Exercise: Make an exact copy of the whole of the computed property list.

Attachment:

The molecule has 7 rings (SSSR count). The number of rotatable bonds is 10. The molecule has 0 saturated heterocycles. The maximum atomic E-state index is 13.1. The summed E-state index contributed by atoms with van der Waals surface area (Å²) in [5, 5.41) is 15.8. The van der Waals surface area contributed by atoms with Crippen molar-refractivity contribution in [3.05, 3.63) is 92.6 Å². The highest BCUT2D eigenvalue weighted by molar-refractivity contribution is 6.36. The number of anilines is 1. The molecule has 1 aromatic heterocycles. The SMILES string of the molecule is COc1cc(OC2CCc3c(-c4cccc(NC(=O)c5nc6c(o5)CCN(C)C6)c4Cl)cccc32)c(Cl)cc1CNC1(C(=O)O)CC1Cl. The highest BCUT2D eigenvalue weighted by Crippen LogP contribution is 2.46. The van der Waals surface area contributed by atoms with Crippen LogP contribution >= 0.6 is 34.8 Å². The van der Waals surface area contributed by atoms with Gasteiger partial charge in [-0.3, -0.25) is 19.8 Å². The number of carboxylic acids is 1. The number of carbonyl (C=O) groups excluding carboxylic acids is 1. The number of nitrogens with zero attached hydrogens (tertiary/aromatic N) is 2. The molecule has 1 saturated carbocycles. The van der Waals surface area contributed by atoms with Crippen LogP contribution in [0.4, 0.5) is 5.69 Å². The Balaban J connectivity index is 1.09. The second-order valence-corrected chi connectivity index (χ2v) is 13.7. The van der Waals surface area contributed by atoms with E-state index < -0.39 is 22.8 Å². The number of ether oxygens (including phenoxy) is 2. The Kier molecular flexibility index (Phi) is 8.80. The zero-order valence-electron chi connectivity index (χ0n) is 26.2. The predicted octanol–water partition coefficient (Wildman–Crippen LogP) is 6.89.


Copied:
The molecule has 7 rings (SSSR count). The number of rotatable bonds is 10. The molecule has 0 saturated heterocycles. The maximum atomic E-state index is 13.1. The summed E-state index contributed by atoms with van der Waals surface area (Å²) in [5, 5.41) is 15.8. The van der Waals surface area contributed by atoms with Crippen molar-refractivity contribution in [3.05, 3.63) is 92.6 Å². The highest BCUT2D eigenvalue weighted by molar-refractivity contribution is 6.36. The number of anilines is 1. The molecule has 1 aromatic heterocycles. The SMILES string of the molecule is COc1cc(OC2CCc3c(-c4cccc(NC(=O)c5nc6c(o5)CCN(C)C6)c4Cl)cccc32)c(Cl)cc1CNC1(C(=O)O)CC1Cl. The highest BCUT2D eigenvalue weighted by Crippen LogP contribution is 2.46. The van der Waals surface area contributed by atoms with Crippen LogP contribution >= 0.6 is 34.8 Å². The van der Waals surface area contributed by atoms with Gasteiger partial charge in [-0.3, -0.25) is 19.8 Å². The number of carboxylic acids is 1. The number of carbonyl (C=O) groups excluding carboxylic acids is 1. The number of nitrogens with zero attached hydrogens (tertiary/aromatic N) is 2. The molecule has 1 saturated carbocycles. The van der Waals surface area contributed by atoms with Crippen LogP contribution in [0.4, 0.5) is 5.69 Å². The Balaban J connectivity index is 1.09. The second-order valence-corrected chi connectivity index (χ2v) is 13.7. The van der Waals surface area contributed by atoms with E-state index < -0.39 is 22.8 Å². The number of ether oxygens (including phenoxy) is 2. The Kier molecular flexibility index (Phi) is 8.80. The zero-order valence-electron chi connectivity index (χ0n) is 26.2. The predicted octanol–water partition coefficient (Wildman–Crippen LogP) is 6.89.